Agriculture Minister Lyle Stewart announced the new coverage for beekeepers early this month. Coverage for over-winter losses will now be offered, and deductibles will be based on a long-term industry averages. Jake Berg, vice-president of the Saskatchewan Beekeeper’s Development Commission, said he was happy to hear the annou… Read More
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Beekeeping, like every other action, has its own dos and don’ts. Start beekeeping usually involves purchasing bees and the equipment that is needed. Yet, some individuals who are starting this avocation generally make several mistakes. It’s okay to make mistakes, and this post can help new beekeepers avoid making exactly the same mistakes others have previously.
Here are three errors which every beekeeper should avert:
1. Not understanding the best time to start avocation or a beekeeping business can prove to be a calamity. It can lead to some lack of cash and your bees. Since most bees die during the wintertime, winter is the worst possible time to start. This would force a beekeeper to purchase a brand new batch of bees, which would cost more money. Fall is another inferior time to begin beekeeping, since there are fewer flowers, so a smaller number of honey picked. The best time to begin beekeeping is during summer, which will be the time of the year where there are plenty of blooms that are blooming.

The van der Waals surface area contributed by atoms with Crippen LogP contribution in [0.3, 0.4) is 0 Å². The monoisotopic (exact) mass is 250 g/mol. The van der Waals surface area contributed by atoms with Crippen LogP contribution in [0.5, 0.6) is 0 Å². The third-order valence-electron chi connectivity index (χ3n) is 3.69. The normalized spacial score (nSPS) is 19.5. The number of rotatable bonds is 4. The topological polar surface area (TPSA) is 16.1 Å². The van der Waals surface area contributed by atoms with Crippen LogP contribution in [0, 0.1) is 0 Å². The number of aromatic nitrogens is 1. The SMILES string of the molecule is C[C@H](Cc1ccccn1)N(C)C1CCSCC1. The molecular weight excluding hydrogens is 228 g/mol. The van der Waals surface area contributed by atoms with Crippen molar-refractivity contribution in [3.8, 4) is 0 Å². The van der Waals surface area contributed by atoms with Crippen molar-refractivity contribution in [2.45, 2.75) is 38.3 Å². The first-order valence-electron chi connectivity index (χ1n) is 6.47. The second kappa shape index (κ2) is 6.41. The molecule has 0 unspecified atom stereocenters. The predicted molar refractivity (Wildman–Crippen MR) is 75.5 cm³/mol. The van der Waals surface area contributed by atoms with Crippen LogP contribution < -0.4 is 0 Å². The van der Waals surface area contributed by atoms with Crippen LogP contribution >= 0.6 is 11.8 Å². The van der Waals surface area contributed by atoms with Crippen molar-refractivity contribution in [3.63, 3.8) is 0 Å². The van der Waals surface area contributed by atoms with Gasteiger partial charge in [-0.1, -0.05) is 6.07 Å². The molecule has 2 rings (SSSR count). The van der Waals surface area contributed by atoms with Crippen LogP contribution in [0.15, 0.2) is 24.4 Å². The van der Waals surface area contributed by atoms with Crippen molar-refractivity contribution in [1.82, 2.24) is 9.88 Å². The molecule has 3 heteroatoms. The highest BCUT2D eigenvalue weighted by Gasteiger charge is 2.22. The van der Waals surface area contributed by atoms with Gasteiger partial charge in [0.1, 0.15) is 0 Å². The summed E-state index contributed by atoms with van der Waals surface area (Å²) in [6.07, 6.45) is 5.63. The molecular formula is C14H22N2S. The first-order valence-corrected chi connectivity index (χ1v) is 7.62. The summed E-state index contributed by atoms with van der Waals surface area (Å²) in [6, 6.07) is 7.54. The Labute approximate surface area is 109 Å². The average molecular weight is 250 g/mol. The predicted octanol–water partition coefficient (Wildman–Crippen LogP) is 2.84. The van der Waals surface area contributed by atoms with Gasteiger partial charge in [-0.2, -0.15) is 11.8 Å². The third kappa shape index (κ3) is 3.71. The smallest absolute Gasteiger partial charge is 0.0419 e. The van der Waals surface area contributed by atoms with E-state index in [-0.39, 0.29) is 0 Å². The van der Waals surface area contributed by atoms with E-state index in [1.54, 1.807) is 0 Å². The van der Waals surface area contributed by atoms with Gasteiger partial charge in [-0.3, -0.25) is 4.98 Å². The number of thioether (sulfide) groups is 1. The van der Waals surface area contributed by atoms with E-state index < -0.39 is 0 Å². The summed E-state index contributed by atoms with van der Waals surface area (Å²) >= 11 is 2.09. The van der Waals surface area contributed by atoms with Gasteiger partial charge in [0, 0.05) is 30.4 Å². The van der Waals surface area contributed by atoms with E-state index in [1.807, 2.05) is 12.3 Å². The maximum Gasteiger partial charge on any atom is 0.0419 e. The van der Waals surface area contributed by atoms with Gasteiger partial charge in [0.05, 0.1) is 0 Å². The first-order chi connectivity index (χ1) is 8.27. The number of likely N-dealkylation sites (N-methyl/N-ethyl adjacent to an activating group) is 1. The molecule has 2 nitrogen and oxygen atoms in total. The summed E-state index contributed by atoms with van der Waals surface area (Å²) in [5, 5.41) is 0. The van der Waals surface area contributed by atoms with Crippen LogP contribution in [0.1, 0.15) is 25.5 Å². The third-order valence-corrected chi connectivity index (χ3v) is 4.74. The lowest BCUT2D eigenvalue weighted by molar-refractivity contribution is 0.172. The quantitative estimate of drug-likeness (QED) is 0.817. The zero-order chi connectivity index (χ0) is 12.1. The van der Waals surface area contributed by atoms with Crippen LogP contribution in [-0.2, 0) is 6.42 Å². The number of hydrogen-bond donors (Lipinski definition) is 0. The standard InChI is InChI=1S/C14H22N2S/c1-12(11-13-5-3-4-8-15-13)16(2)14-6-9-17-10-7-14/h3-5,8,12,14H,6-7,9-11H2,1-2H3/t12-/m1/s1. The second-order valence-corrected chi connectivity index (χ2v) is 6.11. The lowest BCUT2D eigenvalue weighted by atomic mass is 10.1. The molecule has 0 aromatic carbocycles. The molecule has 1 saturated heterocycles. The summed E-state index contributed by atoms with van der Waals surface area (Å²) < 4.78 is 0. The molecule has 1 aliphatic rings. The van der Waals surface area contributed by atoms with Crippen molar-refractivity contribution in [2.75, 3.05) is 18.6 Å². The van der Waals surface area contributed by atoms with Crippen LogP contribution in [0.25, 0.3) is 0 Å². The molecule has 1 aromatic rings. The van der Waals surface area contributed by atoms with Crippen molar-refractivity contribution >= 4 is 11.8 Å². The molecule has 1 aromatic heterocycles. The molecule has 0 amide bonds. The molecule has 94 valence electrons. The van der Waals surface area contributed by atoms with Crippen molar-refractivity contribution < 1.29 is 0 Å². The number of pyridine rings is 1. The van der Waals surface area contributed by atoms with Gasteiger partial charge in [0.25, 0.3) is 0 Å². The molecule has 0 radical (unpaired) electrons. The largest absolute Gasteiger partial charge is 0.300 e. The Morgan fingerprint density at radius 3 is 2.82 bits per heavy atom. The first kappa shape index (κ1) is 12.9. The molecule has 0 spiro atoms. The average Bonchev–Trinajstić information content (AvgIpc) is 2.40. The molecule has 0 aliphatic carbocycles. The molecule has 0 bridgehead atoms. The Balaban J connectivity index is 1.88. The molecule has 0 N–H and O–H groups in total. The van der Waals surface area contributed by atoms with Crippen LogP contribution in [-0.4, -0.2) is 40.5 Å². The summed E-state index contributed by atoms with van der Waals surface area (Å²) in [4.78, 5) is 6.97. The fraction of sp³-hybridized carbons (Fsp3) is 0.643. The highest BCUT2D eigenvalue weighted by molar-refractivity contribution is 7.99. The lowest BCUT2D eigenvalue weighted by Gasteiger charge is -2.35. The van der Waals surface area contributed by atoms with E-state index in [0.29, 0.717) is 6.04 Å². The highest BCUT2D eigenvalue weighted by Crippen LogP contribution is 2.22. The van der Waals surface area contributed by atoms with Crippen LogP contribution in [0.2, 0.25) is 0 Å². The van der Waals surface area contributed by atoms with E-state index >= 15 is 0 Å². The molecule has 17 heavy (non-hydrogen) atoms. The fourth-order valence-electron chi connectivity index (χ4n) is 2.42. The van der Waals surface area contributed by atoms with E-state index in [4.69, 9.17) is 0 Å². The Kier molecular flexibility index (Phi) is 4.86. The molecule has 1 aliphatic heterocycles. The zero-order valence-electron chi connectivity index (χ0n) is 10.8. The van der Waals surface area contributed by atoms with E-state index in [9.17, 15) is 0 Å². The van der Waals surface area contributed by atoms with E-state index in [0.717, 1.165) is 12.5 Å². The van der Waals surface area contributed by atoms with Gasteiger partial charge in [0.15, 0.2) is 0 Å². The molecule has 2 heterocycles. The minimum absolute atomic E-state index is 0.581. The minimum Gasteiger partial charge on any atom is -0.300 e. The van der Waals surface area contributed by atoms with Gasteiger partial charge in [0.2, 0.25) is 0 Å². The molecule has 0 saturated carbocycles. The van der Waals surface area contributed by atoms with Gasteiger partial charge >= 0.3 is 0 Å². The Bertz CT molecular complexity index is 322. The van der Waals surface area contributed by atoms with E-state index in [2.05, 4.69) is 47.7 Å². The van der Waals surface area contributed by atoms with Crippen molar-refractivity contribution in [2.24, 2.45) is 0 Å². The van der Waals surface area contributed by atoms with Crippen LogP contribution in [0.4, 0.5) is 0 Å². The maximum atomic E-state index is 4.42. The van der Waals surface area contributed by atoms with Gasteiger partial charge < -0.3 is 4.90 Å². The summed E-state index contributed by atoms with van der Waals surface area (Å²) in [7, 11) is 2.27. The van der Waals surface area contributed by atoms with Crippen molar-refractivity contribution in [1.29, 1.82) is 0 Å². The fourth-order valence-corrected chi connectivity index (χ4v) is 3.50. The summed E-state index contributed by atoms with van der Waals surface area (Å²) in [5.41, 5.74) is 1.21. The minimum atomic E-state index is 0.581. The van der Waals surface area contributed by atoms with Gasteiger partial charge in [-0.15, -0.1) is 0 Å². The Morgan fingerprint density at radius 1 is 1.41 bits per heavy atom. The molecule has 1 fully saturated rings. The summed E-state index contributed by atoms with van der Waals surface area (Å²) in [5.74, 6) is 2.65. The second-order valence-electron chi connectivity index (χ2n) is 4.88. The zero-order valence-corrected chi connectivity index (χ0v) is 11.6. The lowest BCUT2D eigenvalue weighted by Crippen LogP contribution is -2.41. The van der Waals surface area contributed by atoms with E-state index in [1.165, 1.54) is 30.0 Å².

2. Purchasing used equipment and old books. This can be a familiar mistake made by many start beekeepers. It’s clear that one would need to save money as much as possible, but purchasing used gear and old beekeeping novels is not a good thought. First, used gear can come with “familial” issues. The extractor factory outlet might have a leak, or the uncapping knife might not be sharp enough to uncap all the wax. This would surely affect the quality of one’s honey, which will ben’t an ideal scenario particularly if a beekeeper is intending to begin a honey-selling business. Second, old novels can supply out-of-date info on beekeeping. One might be stuck using the traditional approach when there are more rapid and better methods to keep beehives and manufacture honey.
3. Refraining from purchasing protective equipment. Think relating to this. He/she will come out as a pincushion with all the bee stingers stuck to their body if one does not wear protective gear when managing the hives and gathering the honeycombs. Protective gear is pricey, yes, but it is going to help beekeepers avoid having to pay medical bills from all the bee stings.
These three errors are presented here to help they are avoided by future beekeepers. Before getting started beekeeping, it’s a good idea to consult a professional beekeeper. If buying a particular item looks too expensive, constantly think about the end price (if they do not purchase this thing now, will it cost them more later on?). Ultimately, it truly is up to the individual to decide the best course of action.